Chekaren and I had some difficulty getting out from under the remains of our hut. Then we saw that above, but in a different place, there was another flash, and loud thunder came. This was the third thunder strike. Wind came again, knocked us off our feet, struck against the fallen trees.

We looked at the fallen trees, watched the tree tops get snapped off, watched the fires. Suddenly Chekaren yelled 'Look up' and pointed with his hand. I looked there and saw another flash, and it made another thunder. But the noise was less than before. This was the fourth strike, like normal thunder.
Now I remember well there was also one more thunder strike, but it was small, and somewhere far away, where the Sun goes to sleep.

Sibir newspaper, July 2, 1908:[19]

On the 17th of June, around 9 a.m. in the morning, we observed an unusual natural occurrence. In the north Karelinski village [200 verst north of Kirensk] the peasants saw to the north west, rather high above the horizon, some strangely bright (impossible to look at) bluish-white heavenly body, which for 10 minutes moved downwards. The body appeared as a "pipe", i.e., a cylinder. The sky was cloudless, only a small dark cloud was observed in the general direction of the bright body. It was hot and dr

with my pleasure
ChristopherJohnson
Posted: Sunday, September 24, 2017 1:15:00 PM

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Something exploded in the midair above the forest. The rest is obscure.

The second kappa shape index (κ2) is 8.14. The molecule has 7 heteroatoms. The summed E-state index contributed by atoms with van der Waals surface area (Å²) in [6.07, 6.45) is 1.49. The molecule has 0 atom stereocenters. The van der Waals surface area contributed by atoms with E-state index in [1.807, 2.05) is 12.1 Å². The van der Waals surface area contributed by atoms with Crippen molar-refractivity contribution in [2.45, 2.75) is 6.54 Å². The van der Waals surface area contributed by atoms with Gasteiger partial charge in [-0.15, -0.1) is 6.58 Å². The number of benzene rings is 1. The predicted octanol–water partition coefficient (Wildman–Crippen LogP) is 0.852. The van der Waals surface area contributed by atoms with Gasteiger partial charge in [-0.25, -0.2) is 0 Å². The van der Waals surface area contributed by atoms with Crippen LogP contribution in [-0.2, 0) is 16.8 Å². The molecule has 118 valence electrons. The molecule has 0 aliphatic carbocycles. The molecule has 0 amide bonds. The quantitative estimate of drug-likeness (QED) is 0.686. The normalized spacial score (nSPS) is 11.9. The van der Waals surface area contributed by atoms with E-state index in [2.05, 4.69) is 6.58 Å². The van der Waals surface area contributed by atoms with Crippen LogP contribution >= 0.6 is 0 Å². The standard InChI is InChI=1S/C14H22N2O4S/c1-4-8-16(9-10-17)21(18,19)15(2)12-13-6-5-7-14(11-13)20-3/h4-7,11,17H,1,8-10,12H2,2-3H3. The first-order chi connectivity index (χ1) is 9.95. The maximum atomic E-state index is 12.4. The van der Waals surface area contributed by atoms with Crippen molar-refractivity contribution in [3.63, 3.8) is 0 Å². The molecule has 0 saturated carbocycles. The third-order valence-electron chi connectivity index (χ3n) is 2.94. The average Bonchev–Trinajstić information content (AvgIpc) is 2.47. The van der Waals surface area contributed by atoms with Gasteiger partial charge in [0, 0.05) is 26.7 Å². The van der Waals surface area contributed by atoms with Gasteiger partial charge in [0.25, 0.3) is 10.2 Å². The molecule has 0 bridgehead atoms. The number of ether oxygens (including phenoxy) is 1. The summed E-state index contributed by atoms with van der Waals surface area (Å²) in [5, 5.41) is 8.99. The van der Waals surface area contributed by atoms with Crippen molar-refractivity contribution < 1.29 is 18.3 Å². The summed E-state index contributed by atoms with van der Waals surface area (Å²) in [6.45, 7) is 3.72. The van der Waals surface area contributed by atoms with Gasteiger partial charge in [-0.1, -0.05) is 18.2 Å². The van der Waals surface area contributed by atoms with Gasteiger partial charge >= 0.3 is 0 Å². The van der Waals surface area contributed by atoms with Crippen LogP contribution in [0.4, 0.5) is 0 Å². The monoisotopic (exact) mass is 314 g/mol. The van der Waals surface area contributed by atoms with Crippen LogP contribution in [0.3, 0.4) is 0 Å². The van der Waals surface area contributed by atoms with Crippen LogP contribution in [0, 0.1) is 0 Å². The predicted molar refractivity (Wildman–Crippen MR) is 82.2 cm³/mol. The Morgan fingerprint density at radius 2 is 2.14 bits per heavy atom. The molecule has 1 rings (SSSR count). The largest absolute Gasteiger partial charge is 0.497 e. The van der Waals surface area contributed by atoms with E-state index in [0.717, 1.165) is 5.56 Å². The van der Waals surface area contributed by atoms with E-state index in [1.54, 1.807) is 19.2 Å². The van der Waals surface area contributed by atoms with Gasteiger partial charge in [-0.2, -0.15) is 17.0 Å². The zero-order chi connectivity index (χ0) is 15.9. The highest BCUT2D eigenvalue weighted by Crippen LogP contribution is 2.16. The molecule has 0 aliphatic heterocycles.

monamagda
Posted: Sunday, September 24, 2017 7:52:00 PM

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Over 100 years after the most powerful explosion in documented history, researchers are still trying to figure out exactly what happened


Over a hundred years later researchers are still asking questions about what exactly took place on that fateful day. Many are convinced that it was an asteroid or a comet that was responsible for the blast. But very few traces of this large extraterrestrial object have ever been found, opening the way for more outlandish explanations for the explosion.

The Tunguska region of Siberia is a remote place, with a dramatic climate. It has a long hostile winter and a very short summer, when the ground changes into a muddy uninhabitable swamp. This makes the area extremely hard to get to.

When the explosion happened, nobody ventured to the site to investigate. This was partly because the Russian authorities had more pressing concerns than sating scientific curiosity, says Natalia Artemieva of the Planetary Science Institute in Tucson, Arizona.

It was only a few decades later, in 1927, that a Russian team led by Leonid Kulik finally made a trip to the area. He had stumbled across a description of the event six years earlier and convinced Russian authorities that a trip would be worthwhile. When he got there, the damage was still immediately apparent, almost 20 years after the blast.

He proposed that an extraterrestrial meteor had exploded in the atmosphere.
It puzzled him that there was no impact crater, or in fact, any meteoric remnants at all. To explain this, he suggested that the swampy ground was too soft to preserve whatever hit it and that any debris from the collision had been buried.

Further analysis showed they were high in nickel, a known characteristic of meteoric rock. The meteor explanation looked correct after all – and K. Florensky, author of a 1963 report on the event, was keen to put the more fantastical theories to rest:

http://www.bbc.com/earth/story/20160706-in-siberia-in-1908-a-huge-explosion-came-out-of-nowhere